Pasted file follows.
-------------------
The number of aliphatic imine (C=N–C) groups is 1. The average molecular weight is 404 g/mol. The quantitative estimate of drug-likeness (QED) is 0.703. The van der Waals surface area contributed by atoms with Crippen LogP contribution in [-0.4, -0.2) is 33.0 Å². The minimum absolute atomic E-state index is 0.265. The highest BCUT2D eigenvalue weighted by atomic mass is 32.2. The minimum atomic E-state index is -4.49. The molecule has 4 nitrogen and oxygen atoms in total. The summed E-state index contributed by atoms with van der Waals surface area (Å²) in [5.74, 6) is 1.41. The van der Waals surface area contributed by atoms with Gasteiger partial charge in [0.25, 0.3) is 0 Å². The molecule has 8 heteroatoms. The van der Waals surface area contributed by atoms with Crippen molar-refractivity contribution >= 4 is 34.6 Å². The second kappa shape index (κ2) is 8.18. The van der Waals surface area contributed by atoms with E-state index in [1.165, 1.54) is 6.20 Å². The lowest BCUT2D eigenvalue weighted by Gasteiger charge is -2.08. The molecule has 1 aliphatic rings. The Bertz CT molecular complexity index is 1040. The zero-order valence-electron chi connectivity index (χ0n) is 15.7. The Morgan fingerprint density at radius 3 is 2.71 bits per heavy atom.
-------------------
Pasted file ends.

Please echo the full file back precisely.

The number of aliphatic imine (C=N–C) groups is 1. The average molecular weight is 404 g/mol. The quantitative estimate of drug-likeness (QED) is 0.703. The van der Waals surface area contributed by atoms with Crippen LogP contribution in [-0.4, -0.2) is 33.0 Å². The minimum absolute atomic E-state index is 0.265. The highest BCUT2D eigenvalue weighted by atomic mass is 32.2. The minimum atomic E-state index is -4.49. The molecule has 4 nitrogen and oxygen atoms in total. The summed E-state index contributed by atoms with van der Waals surface area (Å²) in [5.74, 6) is 1.41. The van der Waals surface area contributed by atoms with Gasteiger partial charge in [0.25, 0.3) is 0 Å². The molecule has 8 heteroatoms. The van der Waals surface area contributed by atoms with Crippen molar-refractivity contribution >= 4 is 34.6 Å². The second kappa shape index (κ2) is 8.18. The van der Waals surface area contributed by atoms with E-state index in [1.165, 1.54) is 6.20 Å². The lowest BCUT2D eigenvalue weighted by Gasteiger charge is -2.08. The molecule has 1 aliphatic rings. The Bertz CT molecular complexity index is 1040. The zero-order valence-electron chi connectivity index (χ0n) is 15.7. The Morgan fingerprint density at radius 3 is 2.71 bits per heavy atom.